Interestingly, when Amazon’s rival Microsoft debuted its Azure cloud service in 2010 the focus was on PaaS. IaaS was prioritized soon after as Amazon’s IaaS business was taking off and Microsoft didn’t want to miss the train as it was leaving the station. IaaS gave Azure a foothold, but today Microsoft is building a lot of its business on cloud-native services such as SQL data services, PaaS, containers, and serverless functions.
Short Versus Long Term Explains VMware/AWS Partnership
The term “hybrid” gets used a lot in relation to the future of cloud, but here I go using it again. Where higher-level abstraction of cloud services (beyond IaaS) is the future, we are likely to see hybrid portfolios of IaaS, PaaS, and SaaS in the intermediate timeframe.
An example of a hybrid approach is VMware cloud on AWS. In this service VMware offers its virtual infrastructure stack running on Amazon servers. This provides a frictionless target for lift and shift migration of a VMware virtual infrastructure environment to the cloud. But some have wondered what Amazon is getting out of the deal (other than rental fees on its servers).
The answer is that VMware is playing the short game while AWS is playing the long game. Subscribers to VMware on AWS have access to a wide range of AWS cloud-native services. So a company can get off-premises to meet a short-term requirement but then continue to develop its capabilities which will in turn mean more usage of AWS services.
- Develop a cloud strategy that has both short and longer-term goals.
Info-Tech’s cloud strategy blueprint includes cloud suitability analysis for figuring out what form of cloud is right for a given workload. In formulating longer term goals, Info-Tech believes there will be more value in exploiting cloud-native services that are at a higher level of abstraction than base compute and storage units of IaaS.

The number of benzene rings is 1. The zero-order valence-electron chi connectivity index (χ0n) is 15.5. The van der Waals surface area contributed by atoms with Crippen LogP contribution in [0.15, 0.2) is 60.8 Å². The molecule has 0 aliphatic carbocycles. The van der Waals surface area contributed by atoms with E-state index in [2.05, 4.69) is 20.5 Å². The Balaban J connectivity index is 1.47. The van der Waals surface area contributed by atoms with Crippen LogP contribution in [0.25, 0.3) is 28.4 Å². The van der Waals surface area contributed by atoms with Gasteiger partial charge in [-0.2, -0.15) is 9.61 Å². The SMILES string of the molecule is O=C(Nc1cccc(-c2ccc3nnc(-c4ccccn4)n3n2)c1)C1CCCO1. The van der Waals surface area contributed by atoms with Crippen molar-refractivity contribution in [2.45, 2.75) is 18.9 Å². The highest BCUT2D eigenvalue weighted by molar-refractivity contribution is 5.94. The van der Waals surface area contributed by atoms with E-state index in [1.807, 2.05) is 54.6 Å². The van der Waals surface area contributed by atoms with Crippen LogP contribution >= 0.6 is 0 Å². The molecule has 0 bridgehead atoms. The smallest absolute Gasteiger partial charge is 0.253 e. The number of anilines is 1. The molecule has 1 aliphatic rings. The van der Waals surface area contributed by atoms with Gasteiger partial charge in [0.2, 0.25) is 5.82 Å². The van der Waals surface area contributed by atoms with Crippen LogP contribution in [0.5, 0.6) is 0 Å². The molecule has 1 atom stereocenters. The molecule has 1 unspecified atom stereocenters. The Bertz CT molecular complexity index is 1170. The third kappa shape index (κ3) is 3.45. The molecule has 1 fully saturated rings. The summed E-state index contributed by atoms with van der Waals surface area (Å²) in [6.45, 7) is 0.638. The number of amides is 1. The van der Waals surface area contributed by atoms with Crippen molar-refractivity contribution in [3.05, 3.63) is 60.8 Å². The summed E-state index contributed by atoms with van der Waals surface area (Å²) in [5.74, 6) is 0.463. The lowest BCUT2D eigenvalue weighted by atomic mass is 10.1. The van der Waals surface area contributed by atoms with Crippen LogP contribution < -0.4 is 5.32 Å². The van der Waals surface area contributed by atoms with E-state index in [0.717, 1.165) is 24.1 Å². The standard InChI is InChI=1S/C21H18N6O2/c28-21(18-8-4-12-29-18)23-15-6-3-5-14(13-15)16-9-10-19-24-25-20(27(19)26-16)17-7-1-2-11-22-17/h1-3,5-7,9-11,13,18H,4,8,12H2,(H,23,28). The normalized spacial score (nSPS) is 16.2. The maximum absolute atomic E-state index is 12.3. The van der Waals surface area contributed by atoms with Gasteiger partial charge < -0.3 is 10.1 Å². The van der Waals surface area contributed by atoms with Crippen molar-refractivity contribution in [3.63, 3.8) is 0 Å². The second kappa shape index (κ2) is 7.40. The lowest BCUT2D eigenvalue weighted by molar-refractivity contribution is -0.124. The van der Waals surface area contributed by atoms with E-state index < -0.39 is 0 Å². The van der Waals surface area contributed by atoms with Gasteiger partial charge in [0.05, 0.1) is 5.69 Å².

- Leverage cloud DR to get a baseline of the real costs of lift and shift.
A good DR strategy includes testing. Testing recovery on a public cloud IaaS, such as Amazon or Azure, will give you an accurate understanding of the real cost of operating critical apps and services on the cloud 24/7 in IaaS.
- Resist pressure to lift and shift right away to the cloud because “cloud is cheaper.”
Info-Tech clients who we have worked with on costing out a full on lift and shift with no modification have been surprised at the potential annual operational bill. If one of your goals in cloud strategy is to save money, be sure to fully explore the potential of refactoring applications for cloud-based services. For more see this article, “The Best Cloud Migration Path: Lift And Shift, Replatform Or Refactor?” at Forbes.
Cloud IaaS is only one option for cloud migration. Your cloud strategy should be asking what type of cloud service – IaaS, PaaS, or SaaS – is the best fit for a given application. IaaS might be the most attractive in the short term but longer term will likely lay in a higher form of abstraction.